Saturday morning often finds me in synagogue. I like the minor-key melodies, the music of the Hebrew, the ancient echoes of the archaic liturgy. I go for the comforts of ritual and community, and the subtle dramas that unfold across the seasons. Setting my life aside for those hours restores me, even as I spend much of that time wondering why I’m there.
What’s the point of praying when you don’t believe in God? That was the focus of a class I taught at my synagogue Tuesday night.
We began by considering the Amidah, a silent prayer that follows the form of a subject petitioning a ruler to grant wisdom, forgiveness, justice, and other good things. As a private meditation, the Amidah encourages personal interpretation. The praying atheist can make sense of it by turning it inward. Rather than asking an external power for forgiveness she might consider how to make right wrongs she has done, or cultivate her capacity to forgive others.
I closed the session by talking about retooling traditional texts to reflect one’s beliefs. I gave the example of the Sheva Brachot – the Seven Blessings at the center of the Jewish wedding – which we reinterpreted when my daughter got married. Rather than saying blessed be God for creating man in his image, we said blessed be compassion, graciousness, patience, kindness and truth—attributes the Bible ascribes to God, and values a praying atheist might strive for.
The prayer that generated the most discussion in class was the Mi Sheberach, the healing prayer. When it’s time to say the Mi Sheberach at my synagogue here in Providence, the rabbi invites anyone with a friend or relative who is ill to come forward and offer their name. Between a dozen and thirty people quietly walk to the front of the room and form a line facing the congregation. The cantor chants in Hebrew, May the One who blessed our ancestors—Abraham, Isaac, and Jacob, Sarah, Rebecca, Rachel, and Leah—bless and heal the one who is ill. There he pauses, as the rabbi walks from person to person, and each one inserts a name.
When the list is complete the cantor finishes the prayer, asking God to show compassion upon those who are ill, to restore, strengthen and enliven them, and to send them a complete healing—not just of the body, but also of the soul. Of all the prayers the atheist in me has trouble saying, the Mi Sheberach bothers me most. It just feels so, well, superstitious, to make such a specific request, about specific people who are not even there to hear it. And it gets worse when you consider the formulation used to name those who are ill. In just about all other contexts, my Hebrew name is Ruth daughter of Isaac (my father’s Hebrew name.) In the Mi Sheberach, I would be referred to as the daughter of my mother.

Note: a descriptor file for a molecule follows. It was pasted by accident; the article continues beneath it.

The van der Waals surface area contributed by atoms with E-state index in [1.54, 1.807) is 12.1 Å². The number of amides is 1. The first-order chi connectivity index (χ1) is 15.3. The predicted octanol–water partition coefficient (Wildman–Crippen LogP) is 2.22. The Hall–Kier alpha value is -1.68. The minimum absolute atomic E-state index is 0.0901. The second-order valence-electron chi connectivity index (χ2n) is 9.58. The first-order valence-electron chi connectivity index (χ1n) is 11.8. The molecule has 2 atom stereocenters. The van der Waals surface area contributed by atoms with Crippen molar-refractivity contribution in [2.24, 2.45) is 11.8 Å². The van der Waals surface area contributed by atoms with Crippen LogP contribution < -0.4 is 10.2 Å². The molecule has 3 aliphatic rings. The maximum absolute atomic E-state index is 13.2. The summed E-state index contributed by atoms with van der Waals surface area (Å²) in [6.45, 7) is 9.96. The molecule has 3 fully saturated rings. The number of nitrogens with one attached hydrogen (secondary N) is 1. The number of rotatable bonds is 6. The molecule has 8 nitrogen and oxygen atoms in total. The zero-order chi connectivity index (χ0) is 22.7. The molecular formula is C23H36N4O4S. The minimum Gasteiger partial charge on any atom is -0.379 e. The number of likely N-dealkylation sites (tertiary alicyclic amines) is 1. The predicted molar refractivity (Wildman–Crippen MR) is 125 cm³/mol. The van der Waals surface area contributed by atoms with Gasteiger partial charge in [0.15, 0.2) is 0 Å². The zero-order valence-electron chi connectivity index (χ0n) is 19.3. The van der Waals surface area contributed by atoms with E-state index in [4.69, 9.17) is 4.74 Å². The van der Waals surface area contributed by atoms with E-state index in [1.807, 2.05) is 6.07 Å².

Why? One explanation is that it’s best to pray using the most definite facts available, and maternity is easier to verify than paternity. Another explanation is that the person who needs healing requires zchoot—merit—either by their own deeds or their parents’, and mothers are likely to have more zchoot than men, for reasons I won’t go into here.
Both these explanations point out problems, which Harold Kushner describes vividly in When Bad Things Happen to Good People. “Do I…really believe in a God who has the power to cure malignancies and influence the outcome of surgery, and will do that only if the right person recites the right words in the right language? And will God let a person die because a stranger, praying on her behalf, got some of the words wrong? Who among us could respect or worship a God whose implicit message was ‘I could have made your mother healthy again, but you didn’t plead and grovel enough’?”
These questions should trouble even committed theists. They certainly trouble me. But what troubles me more is how many intelligent, reasonable people, including respected physicians, participate in the Mi Shiberach. What troubles me most is that I do it, too. Help me figure out why I do it, I asked my class.
Because you’re feeling powerless, and feels like doing something,” someone pointed out.
“It reminds you to think about the person, and to consider what you might be able to do for them,” someone else said.
“The spectacle of all those people standing up there, worrying about loved ones who are ill, makes the whole congregation think about the fact that people need healing, and reminds us of the need for compassion,” a third person said.
I wrapped up the discussion with a third explanation I have seen for why we use the mother’s name in the prayer. We use it because the prayer addresses the Shechinah, God’s caring, nurturing and sustaining aspect. The mother’s name is also connected to the concept of mercy, which in Hebrew, rachamim, has the same root as womb. A theist praying the Mi Sheberach might picture God as a caring mother. An atheist might turn the prayer inward, and focus on his own role as nurturer and sustainer.
As a parent, I have plenty of experience soothing hurts. The connection between mothering and sustaining was most obvious when I breastfed my children. Anyone who has done this knows the sensation of “let down,” the chemical tingle as the milk begins to flow. It can be triggered unexpectedly, such as when you hear someone else’s baby crying. Even after I stopped nursing, I felt that tingling again from time to time. But it grew less and less frequent. Then, ten years after I weaned my younger child, my mother became ill. I called her hospital room, heard the helplessness in her voice, and felt my milk letting down. Nursing is nursing. The next time I feel moved to pray the Mi Sheberach, I’ll remember that moment.